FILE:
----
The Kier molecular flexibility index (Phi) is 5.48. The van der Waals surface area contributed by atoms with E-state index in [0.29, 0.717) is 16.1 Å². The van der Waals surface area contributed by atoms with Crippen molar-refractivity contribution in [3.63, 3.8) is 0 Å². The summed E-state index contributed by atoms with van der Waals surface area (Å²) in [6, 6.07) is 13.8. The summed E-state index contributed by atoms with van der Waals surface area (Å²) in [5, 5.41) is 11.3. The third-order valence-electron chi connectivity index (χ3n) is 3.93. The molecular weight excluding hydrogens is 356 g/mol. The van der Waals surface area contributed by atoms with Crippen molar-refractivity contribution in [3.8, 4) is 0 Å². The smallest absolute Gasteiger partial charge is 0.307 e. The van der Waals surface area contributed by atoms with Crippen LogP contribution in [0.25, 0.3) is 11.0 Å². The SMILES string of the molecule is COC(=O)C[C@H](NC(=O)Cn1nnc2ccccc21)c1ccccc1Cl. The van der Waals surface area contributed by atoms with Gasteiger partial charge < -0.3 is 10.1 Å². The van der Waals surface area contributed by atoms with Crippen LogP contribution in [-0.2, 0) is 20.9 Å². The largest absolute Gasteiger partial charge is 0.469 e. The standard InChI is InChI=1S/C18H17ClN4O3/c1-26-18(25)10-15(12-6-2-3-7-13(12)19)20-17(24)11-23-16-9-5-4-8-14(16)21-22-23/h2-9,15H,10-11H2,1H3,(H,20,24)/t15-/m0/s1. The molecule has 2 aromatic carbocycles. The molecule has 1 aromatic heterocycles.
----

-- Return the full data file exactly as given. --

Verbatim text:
The Kier molecular flexibility index (Phi) is 5.48. The van der Waals surface area contributed by atoms with E-state index in [0.29, 0.717) is 16.1 Å². The van der Waals surface area contributed by atoms with Crippen molar-refractivity contribution in [3.63, 3.8) is 0 Å². The summed E-state index contributed by atoms with van der Waals surface area (Å²) in [6, 6.07) is 13.8. The summed E-state index contributed by atoms with van der Waals surface area (Å²) in [5, 5.41) is 11.3. The third-order valence-electron chi connectivity index (χ3n) is 3.93. The molecular weight excluding hydrogens is 356 g/mol. The van der Waals surface area contributed by atoms with Crippen molar-refractivity contribution in [3.8, 4) is 0 Å². The smallest absolute Gasteiger partial charge is 0.307 e. The van der Waals surface area contributed by atoms with Crippen LogP contribution in [0.25, 0.3) is 11.0 Å². The SMILES string of the molecule is COC(=O)C[C@H](NC(=O)Cn1nnc2ccccc21)c1ccccc1Cl. The van der Waals surface area contributed by atoms with Gasteiger partial charge < -0.3 is 10.1 Å². The van der Waals surface area contributed by atoms with Crippen LogP contribution in [-0.2, 0) is 20.9 Å². The largest absolute Gasteiger partial charge is 0.469 e. The standard InChI is InChI=1S/C18H17ClN4O3/c1-26-18(25)10-15(12-6-2-3-7-13(12)19)20-17(24)11-23-16-9-5-4-8-14(16)21-22-23/h2-9,15H,10-11H2,1H3,(H,20,24)/t15-/m0/s1. The molecule has 2 aromatic carbocycles. The molecule has 1 aromatic heterocycles.